The shape of the screen appears to contort into a large, arrogant grin for this excessively smug film from director Matthew Vaughn. It has the same level of depth as a men’s magazine cover photo: shallow, unconvincing acting, and a lackluster story with unimpressive cameos from the supporting cast. Argylle is a high-concept idea that is stuck in limbo, a bright and potential franchise piece that Vaughn is struggling to integrate into his existing work.
In the past, I have enjoyed this director’s bold and tasteless style, and it is not accurate to say that he is only capable of directing male-dominated films, as evidenced by Chloë Grace Moretz’s excellent performance in his superhero comedy Kick-Ass. However, in this film, he somehow managed to elicit a terrible lead performance from Bryce Dallas Howard, who plays spy novelist Elly Conway, whose characters closely resemble real people. Howard appears stiff, lifeless, and uncomfortable on screen, as if she is wearing glass lenses that hinder her ability to fully emote. This issue is not resolved or justified by the film’s big twist. Unfortunately, Vaughn and screenwriter Jason Fuchs failed to give this character any witty or engaging dialogue and did not find a satisfactory way to incorporate her into the convoluted plot and showcase her supposed duality as an action heroine. Although it was clever of Vaughn and Fuchs to release a novelization of the movie this month, supposedly written by “Elly Conway” herself.
The movie introduces us to a skilled secret agent named Argylle, portrayed by Henry Cavill with a charming British flair and a comical square haircut. He joins forces with his colleagues Wyatt (John Cena) and Keira (Ariana DeBose) to confront LaGrange, a seductive femme fatale assassin played by Dua Lipa. Alongside these action-packed scenes, we also get a glimpse into the more mundane life of Conway, a successful spy novelist who interacts with her devoted fans at book signings and works on her latest “Argylle” book while receiving feedback from her supportive mother, Ruth, played by Catherine O’Hara.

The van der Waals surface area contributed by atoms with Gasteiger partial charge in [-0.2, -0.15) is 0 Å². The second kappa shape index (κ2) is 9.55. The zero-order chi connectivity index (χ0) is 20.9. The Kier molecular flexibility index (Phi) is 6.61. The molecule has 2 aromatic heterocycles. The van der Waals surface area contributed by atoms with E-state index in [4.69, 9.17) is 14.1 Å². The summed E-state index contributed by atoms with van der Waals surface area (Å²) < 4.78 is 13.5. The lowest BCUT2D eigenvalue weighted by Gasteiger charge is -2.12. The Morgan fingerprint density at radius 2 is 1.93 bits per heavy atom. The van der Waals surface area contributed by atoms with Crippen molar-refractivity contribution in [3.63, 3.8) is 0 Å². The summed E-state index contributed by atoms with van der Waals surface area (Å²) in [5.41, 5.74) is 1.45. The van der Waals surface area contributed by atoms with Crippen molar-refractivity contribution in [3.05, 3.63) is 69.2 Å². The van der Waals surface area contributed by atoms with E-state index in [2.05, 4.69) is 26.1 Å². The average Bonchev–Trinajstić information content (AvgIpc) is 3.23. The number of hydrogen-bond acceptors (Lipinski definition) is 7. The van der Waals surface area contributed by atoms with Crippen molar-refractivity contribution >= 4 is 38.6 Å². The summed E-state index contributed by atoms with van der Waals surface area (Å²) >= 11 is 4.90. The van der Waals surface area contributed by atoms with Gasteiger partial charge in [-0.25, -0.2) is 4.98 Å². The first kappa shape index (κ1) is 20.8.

As she travels by train to visit her mother, a cheerful and unkempt man named Aidan (played by Sam Rockwell) sits down in the vacant seat across from her. He reveals that he is her biggest admirer and claims to be a professional spy. He also tells her that several powerful and intimidating individuals in his line of work are intrigued by her uncanny ability to foresee their actions. One of these individuals is Mr. Ritter (portrayed by Bryan Cranston), the leader of a rogue organization known as “The Division”.
This could theoretically be a fun movie, but it is all so self-conscious and self-admiring, with key action sequences rendered null and void by being played on two levels, the imaginary and the real, so cancelling each other out. The thought of Argylle 2 and Argylle 3 is very dispiriting. The books might do better.